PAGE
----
- Walter Shaub, the former head of the US Office of Government Ethics, recently spoke about his reaction when he realised President Donald Trump would not place his Trump Organisation assets into a blind trust and divest himself from the company – as ethics rules dictate.
- Shaub said he feared the entire US ethics program, which ensures government officials don’t have financial conflicts of interest with respect to the offices they hold, no longer applied under Trump’s presidency.
- Trump claimed he could not possibly have conflicts of interest because he is president.
- Trump and his family have repeatedly engaged in ethics violations since January 2017, Shaub said.
When Walter Shaub, the former director of the US Office of Government Ethics, listened to President Donald Trump’s first press conference of his transition period in January 2017, he said he was in shock.
“I just remember watching with dismay as the worst of my fears were coming to pass,” Shaub told “Trump, Inc.,” a new podcast from ProPublica and WNYC that is set to examine potential Trump conflicts of interest.
At Trump’s press conference, the then-president-elect laid out steps he would take to attempt to nullify a potentially massive conflict of interest as a businessman-turned-world leader.
“As a president I could run the Trump Organisation, and I could run the country, but I don’t want to do that,” Trump said. “These papers are just some of the many documents that I have signed turning over complete and total control to my sons.”
Trump was criticised for his decision to neither divest himself from the Trump Organisation nor create a blind trust to oversee the company and its assets. Presidents are not legally obligated to do either. Then the ethics chief, Shaub started making headlines as one of Trump’s chief critics.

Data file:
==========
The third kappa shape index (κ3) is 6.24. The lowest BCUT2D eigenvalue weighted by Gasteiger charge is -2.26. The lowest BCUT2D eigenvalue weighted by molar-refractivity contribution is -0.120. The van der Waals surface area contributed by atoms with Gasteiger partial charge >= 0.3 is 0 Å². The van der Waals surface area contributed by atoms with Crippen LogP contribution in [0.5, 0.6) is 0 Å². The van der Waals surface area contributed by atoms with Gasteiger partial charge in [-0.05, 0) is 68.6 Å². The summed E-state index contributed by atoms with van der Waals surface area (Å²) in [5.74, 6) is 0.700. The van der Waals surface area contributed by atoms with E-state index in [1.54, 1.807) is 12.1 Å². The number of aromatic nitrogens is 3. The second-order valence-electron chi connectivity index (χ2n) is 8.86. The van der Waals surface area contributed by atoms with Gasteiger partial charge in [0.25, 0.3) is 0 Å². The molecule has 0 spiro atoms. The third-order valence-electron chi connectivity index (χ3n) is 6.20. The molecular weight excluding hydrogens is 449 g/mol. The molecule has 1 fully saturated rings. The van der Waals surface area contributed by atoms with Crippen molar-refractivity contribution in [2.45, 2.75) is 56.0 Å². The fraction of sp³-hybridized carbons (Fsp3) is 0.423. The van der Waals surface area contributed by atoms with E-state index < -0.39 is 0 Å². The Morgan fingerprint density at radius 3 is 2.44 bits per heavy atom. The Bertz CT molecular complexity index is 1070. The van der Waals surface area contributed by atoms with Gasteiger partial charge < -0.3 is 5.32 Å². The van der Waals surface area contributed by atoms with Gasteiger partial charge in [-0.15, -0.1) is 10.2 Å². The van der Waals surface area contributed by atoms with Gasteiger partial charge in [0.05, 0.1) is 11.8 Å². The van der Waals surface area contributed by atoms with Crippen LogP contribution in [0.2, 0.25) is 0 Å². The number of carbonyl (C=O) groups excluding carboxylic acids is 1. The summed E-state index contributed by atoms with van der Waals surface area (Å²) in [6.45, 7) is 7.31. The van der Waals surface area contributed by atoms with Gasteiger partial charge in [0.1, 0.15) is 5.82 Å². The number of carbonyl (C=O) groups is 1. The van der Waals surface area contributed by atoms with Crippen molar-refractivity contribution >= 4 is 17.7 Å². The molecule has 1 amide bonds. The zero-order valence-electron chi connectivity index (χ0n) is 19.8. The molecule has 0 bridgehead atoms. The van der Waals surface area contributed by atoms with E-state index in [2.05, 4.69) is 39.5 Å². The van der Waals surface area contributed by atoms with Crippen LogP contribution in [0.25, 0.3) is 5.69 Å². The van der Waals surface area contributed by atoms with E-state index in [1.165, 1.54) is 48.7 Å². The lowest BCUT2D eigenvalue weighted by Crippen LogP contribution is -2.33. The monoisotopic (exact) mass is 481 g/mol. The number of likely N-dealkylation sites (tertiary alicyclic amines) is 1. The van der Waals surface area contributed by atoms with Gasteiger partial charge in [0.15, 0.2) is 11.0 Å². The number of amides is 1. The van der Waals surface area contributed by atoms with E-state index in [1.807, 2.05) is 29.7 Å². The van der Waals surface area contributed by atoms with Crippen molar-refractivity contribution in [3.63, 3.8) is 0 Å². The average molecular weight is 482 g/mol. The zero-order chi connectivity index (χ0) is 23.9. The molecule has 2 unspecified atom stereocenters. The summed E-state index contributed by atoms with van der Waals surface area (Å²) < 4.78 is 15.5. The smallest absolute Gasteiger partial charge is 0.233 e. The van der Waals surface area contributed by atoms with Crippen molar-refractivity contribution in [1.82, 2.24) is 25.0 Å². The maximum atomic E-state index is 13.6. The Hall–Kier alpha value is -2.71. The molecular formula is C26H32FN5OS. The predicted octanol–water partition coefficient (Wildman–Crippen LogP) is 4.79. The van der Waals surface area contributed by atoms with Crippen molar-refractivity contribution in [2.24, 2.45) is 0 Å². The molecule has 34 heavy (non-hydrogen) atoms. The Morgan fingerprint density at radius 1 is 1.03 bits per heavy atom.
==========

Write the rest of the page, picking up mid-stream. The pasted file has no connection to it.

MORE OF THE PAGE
“The entire ethics program was now in jeopardy,” Shaub told WNYC, “and I had to do something.”
A trust run by family members or spouses of an individual are by definition not blind trusts, because there is little tangible way to prevent the former manager of these assets from communicating with individuals close to him about them.
Shaub resigned as the government’s ethics chief in July 2017.
“The current situation has made it clear that the ethics program needs to be stronger than it is,” Shaub told NPR at the time.
‘I have a no-conflict situation because I’m president’
One of the more alarming aspects of Trump’s January press conference, ethics experts said, was that he characterised the avoidance of potential conflicts as a choice, not a requirement.
Trump mentioned deals in Russia and Dubai that he said he “could” pursue but would choose not to.
“We could make deals in Russia very easily if we wanted to, I just don’t want to because I think that would be a conflict,” Trump said. “I didn’t have to turn it down, because as you know, I have a no-conflict situation because I’m president.”
Eric Umansky, the deputy managing editor of ProPublica, said when he heard that line, he thought it posed a risk to the presidency.
“When the president is talking about conflict of interest, he says ‘there are no conflicts of interest for a president,'” Umansky told WNYC. “And you think about that for a second, and what he is really saying is because he is the president there can be no conflicts of interest, which, to just break it down just one step further, there is no accountability for the president, or he doesn’t have to follow any rules there. That is a theme that has clearly followed throughout the whole presidency.”
ProPublica subsequently found Trump did not resign from his companies to transfer their management to his sons as he had promised before the inauguration.
Danielle Brian, the executive director of the nonprofit Project on Government Oversight, said Trump was setting a dangerous precedent.
“Previous administrations have sort of cared a lot about trying to do something about a violation of those conflicts of interest standards, and we have an administration now that honestly doesn’t care,” she told NPR.
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